import { encode } from 'blurhash';

const getHash = file => { 
  const canvas = document.createElement('canvas'); 
  const context = canvas.getContext('2d'); 
  const image = new Image(); 
  return new Promise((resolve, reject) => { 
    image.onload = () => { 
      canvas.width = image.width; 
      canvas.height = image.height; 
      context.drawImage(image, 0, 0); 
      const imageData = context.getImageData(0, 0, image.width, image.height);
      resolve(encode(imageData.data, imageData.width, imageData.height, 4, 4)); 
    image.src = URL.createObjectURL(file);

// Elsewhere in your code (e.g. once the user selects a file)
const hash = await getHash(file);

The hash variable can then be sent up to your API and stored safely in your database.

To later render the Blurhash string, it can be returned directly from your API along with other relevant information and then decoded into an image.

Below is a React component - BlurrableImage - I use to render an image's Blurhash whilst it loads in the background. Once loaded, the image gets rendered in place of the Blurhash.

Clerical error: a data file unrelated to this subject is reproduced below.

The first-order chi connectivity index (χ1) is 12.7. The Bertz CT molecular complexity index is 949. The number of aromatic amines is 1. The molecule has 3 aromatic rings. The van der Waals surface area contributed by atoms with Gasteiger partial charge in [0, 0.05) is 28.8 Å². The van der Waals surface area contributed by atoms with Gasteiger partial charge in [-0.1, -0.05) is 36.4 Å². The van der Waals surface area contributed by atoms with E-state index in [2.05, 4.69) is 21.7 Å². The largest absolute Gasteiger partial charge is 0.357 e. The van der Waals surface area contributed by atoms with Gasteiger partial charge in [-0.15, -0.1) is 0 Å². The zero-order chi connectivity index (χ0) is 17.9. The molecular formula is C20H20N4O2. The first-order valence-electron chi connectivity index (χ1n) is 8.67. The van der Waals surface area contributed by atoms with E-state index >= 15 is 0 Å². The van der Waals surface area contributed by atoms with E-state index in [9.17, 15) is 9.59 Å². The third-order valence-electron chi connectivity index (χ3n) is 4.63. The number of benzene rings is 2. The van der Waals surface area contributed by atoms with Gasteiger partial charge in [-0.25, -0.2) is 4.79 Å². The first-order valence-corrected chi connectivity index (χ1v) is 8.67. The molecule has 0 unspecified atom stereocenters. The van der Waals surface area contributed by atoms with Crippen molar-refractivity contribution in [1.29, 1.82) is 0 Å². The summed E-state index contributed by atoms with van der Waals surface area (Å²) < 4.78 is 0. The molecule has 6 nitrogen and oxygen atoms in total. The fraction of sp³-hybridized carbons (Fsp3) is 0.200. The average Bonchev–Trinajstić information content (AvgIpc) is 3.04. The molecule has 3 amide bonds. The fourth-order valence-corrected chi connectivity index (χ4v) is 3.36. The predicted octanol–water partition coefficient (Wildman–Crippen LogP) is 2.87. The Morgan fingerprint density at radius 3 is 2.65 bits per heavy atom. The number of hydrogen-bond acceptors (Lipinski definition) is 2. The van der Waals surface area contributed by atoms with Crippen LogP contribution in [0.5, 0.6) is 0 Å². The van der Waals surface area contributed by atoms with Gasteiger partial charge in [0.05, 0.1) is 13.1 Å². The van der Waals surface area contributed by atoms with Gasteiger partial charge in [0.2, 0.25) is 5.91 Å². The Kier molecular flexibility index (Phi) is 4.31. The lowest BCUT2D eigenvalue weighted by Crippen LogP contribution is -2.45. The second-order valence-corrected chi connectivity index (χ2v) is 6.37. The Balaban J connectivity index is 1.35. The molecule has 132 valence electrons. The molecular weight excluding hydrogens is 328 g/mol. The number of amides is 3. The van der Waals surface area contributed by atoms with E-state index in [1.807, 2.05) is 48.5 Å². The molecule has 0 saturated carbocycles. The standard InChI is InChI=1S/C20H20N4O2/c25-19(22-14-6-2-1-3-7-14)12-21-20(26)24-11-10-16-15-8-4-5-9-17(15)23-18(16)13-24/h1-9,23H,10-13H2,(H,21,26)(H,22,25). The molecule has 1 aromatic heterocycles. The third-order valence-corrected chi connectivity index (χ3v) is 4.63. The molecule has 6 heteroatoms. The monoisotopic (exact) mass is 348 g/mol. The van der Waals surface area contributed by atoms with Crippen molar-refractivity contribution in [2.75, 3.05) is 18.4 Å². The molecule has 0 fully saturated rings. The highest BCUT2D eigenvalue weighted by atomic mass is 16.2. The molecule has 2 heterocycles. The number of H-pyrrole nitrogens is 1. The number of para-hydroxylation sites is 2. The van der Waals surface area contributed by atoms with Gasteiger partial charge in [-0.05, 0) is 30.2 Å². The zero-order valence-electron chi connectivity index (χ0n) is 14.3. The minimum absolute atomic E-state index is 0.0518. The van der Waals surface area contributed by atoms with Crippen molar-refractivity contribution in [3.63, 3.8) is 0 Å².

import React, { useState, useEffect, useRef } from 'react'; 
import { decode } from 'blurhash'; 

function BlurrableImage({ src, blurHash }) { 
  const [loaded, setLoaded] = useState(false); 
  const canvasRef = useRef();  

  useEffect(() => { 
    const canvas = canvasRef.current; 
    const context = canvas.getContext('2d'); 
    const imageData = context.createImageData(200, 200); 
    const decodedHash = decode(blurHash, 200, 200); 
    context.putImageData(imageData, 0, 0); 
  }, [blurHash]); 

  return (<> 
    {/* This image will never display. We just use it so we know when the browser has downloaded it. */}
      onLoad={e => setLoaded(true)}
      style={{ display: 'none' }} 

    {/* When the image has been downloaded, we can render it. E.g. here we use it as a background image. */}
    {loaded &&  
      <div style={{
        width: 200, height: 200, 
        backgoundSize: 'cover', 
        backgroundPosition: 'center',
        backgroundImage: `url(${src})`
      }} /> 

    {/* We only show this canvas while loaded == false */}
      width={200} height={200} 
      style={{ display: !loaded ? 'block' : 'none' }}

export default BlurrableImage; 

If you display images in your application, Blurhash might offer a good solution for keeping your interfaces speedy and intuitive.